Kim Harrison's 'Hollows': The Good, The Bad And The Badass
Dead Witch Walking
Paperback, 416 pages |purchase
Buy Featured Book
Your purchase helps support NPR programming. How?
When my friend Margo suggested I read Kim Harrison's Dead Witch Walking, I was skeptical. Many were the conversations we'd had about the annoyance of fluffy modern-day vampires and the growing skeeze-factor of what got marketed as Urban Fantasy. But her recommendation carried a lot of weight, so on a quiet day in the independent bookstore where I worked, I sat down and entered Harrison's Hollows series.
Reader, I was hooked faster than a pixy caught in sticky silk.
Of course it wore its genre tropes on its sleeve — and cover, where the aesthetic of Woman Showing Skin With Back Turned and Looking Dangerous was manifest. Bad-ass Strong Female Character? Check. Dressed in leather? Check. Fast-paced first person narration? Check. World devastated by killer tomatoes? Ch — no, wait, hang on.
Forty years ago, genetically modified tomatoes carrying a strain of the Angel virus devastated humanity, killing a quarter of the world's human population. The non-human creatures who'd lived among us for centuries — mainly vampires, werewolves and witches — stepped out of the shadows to help maintain the world's infrastructure during the crisis. This moment became known as the Turn.
Hollows begins in a modern-day Cincinnati where these supernatural creatures — called Inderlanders — are an integral part of society, living and working alongside humans. In the United States they're governed by organizations called the I.S. (Inderland Security) and F.I.B (Federal Inderland Bureau), and often come into conflict with each other and humans.
Enter Rachel Morgan, an I.S. runner and witch; Ivy Tamwood, I.S. operative and living vampire; and Jenks, a pixy working Rachel's backup. Together they form the Vampiric Charms detective agency, navigating the perils of I.S. corruption, unscrupulous demons and wicked master vampires, all while bickering together about each other's love lives and aspirations.
Rachel's a really fun point-of-view character — a mouthy adrenaline junkie with poor impulse control and equally poor decision-making skills who dallies with demons and puts raspberry syrup in her coffee. I love completely the fact that she's both fierce and feminine, that there are sometimes scenes devoted to picking out what to wear to a demonic showdown. But I'd get bored pretty quickly if it were about Rachel alone. It's her friendship with Ivy and Jenks that really makes the series shine, forming the emotional core of the books while romantic partners come and go. Ivy, in particular, has always been my favourite — deadly and disciplined with a dry sense of humour, she's also openly bisexual and of mixed race, which was an especially huge deal to me on the cusp of adulthood.
There are so many aspects of Harrison's series that leap out to me as brilliant, both in their own right and in the context of a genre that lives and dies and lives again by its adherence to well-worn tropes. Take vampires: in Harrison's world, vampirism is understood as a virus humans contract while alive, which grants them superior strength, senses and reflexes; it's only after they die that they suffer the more traditional limitations of blood-drinking and avoiding the sun. So you get living vampires and dead vampires, organized into their own social hierarchies, with the former reporting to and sometimes controlled by the latter who curate their descendants and bloodlines like thoroughbreds. Boom: sexy vamps and scary vamps inextricably entwined with each other.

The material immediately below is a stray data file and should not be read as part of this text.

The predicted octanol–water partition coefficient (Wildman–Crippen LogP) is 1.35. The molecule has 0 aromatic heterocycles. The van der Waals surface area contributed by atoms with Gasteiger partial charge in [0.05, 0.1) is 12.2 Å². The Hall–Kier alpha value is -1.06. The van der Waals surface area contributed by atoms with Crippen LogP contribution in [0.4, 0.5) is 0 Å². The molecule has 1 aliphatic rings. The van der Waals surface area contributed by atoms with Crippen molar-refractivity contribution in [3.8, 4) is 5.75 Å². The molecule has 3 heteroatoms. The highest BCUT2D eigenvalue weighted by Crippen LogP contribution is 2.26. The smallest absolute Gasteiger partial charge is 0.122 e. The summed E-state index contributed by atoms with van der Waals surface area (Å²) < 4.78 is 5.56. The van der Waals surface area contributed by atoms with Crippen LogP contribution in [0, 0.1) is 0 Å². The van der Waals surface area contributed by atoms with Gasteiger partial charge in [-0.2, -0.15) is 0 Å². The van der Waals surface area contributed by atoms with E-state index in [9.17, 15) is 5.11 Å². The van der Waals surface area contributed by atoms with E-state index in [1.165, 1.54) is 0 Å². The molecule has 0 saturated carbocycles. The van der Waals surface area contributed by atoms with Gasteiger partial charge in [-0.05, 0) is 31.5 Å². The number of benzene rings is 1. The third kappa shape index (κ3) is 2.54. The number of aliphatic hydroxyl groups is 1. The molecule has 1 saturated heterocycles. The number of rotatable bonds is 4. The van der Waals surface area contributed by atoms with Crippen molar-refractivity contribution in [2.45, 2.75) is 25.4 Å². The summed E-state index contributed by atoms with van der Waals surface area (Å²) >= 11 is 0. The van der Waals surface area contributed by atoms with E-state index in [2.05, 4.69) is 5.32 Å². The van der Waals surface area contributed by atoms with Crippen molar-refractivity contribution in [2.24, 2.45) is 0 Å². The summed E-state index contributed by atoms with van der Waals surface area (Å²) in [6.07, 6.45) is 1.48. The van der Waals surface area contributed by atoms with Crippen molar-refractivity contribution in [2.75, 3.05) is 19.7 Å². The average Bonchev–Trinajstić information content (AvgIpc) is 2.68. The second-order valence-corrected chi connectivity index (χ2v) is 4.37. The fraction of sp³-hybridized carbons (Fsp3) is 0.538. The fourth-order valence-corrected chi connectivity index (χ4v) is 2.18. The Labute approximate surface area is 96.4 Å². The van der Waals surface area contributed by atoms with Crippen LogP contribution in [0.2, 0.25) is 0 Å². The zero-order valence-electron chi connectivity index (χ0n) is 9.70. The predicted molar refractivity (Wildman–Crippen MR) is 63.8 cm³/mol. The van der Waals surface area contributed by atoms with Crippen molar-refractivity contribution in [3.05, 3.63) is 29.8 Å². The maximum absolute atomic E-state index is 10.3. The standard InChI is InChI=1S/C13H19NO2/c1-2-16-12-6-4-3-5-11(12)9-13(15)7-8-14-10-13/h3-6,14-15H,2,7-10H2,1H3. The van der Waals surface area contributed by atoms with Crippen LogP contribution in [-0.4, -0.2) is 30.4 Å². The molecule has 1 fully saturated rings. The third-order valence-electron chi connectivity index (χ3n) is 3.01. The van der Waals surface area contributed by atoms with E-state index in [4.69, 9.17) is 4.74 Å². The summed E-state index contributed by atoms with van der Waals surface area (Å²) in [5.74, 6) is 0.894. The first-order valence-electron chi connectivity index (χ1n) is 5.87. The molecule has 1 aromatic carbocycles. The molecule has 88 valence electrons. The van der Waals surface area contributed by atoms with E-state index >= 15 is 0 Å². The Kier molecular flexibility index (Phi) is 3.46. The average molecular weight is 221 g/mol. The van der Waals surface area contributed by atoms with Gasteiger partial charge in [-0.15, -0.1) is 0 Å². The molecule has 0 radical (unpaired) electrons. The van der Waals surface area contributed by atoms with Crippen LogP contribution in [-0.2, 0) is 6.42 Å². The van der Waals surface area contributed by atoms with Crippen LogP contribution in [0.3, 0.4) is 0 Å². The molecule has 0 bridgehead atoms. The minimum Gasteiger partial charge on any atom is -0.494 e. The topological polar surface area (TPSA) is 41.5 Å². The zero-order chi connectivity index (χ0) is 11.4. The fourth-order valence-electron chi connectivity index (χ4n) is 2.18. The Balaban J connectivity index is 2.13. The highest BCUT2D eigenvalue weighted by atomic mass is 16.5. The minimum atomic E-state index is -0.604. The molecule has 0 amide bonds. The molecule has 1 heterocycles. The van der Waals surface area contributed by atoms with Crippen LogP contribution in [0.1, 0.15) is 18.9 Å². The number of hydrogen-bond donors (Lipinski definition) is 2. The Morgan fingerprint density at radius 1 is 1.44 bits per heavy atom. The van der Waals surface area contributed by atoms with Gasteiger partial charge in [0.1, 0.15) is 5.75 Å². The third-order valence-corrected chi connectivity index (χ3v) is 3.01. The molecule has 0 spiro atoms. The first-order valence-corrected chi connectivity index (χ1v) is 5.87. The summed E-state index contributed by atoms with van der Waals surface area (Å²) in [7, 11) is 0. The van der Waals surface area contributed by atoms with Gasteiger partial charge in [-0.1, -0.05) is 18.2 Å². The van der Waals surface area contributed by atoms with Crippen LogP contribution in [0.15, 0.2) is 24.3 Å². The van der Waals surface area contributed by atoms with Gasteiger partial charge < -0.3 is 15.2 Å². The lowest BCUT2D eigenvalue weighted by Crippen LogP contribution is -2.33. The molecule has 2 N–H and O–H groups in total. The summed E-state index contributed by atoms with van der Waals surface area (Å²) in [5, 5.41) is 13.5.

Long-running series where sex and romance are integral to the narrative tend towards being a sort of carousel of relationships, with the sexy Flavor of the Week connected to the current plot. This gets compounded in paranormal romance, where feisty protagonists shagging their way through each new iteration of the supernatural they encounter is par for the course. The Hollows series is no exception — but the emphasis feels different, to me. The focus is really on Rachel and the changes she undergoes and comes to represent over the course of the novels. She's both the catalyst of enormous social changes and synthesiser of disparate and contradictory systems of magic knowledge in a way that never feels as obnoxious as a Chosen One, because she's surrounded by Chosen Ones. Sex is important, but it doesn't eclipse her, and most importantly to me, it doesn't eclipse her friendships.
The Hollows series celebrates its 10-year anniversary on April 28. So far it's made up of twelve novels, three novellas, three short stories and two graphic novels. According to Harrison's blog, the next installment — The Witch With No Name -- will be the last one, bringing a decade's worth of witchy shenanigans to a close. Rachel, Ivy and Jenks have had their ups and downs, their fights and reconciliations, their adventures and transformations, but by the end of The Undead Pool the three of them are still together against a swiftly changing world — and I'm still rooting for them and hoping that whatever's next, they weather it together.
For almost a decade Kim Harrison's novels have been my go-to books for fun, fluffy reading with a solid core of women with agency, female friends and hearts of complex gold-alloys. Reading them has been like eating comfort food into which someone has slipped a surprising, enhancing ingredient — lemon zest in meatballs, a stick of cinnamon in chicken soup. Sure, they're high-yield, easily and quickly consumed — but they're tasty. And at their best they're nourishing, too.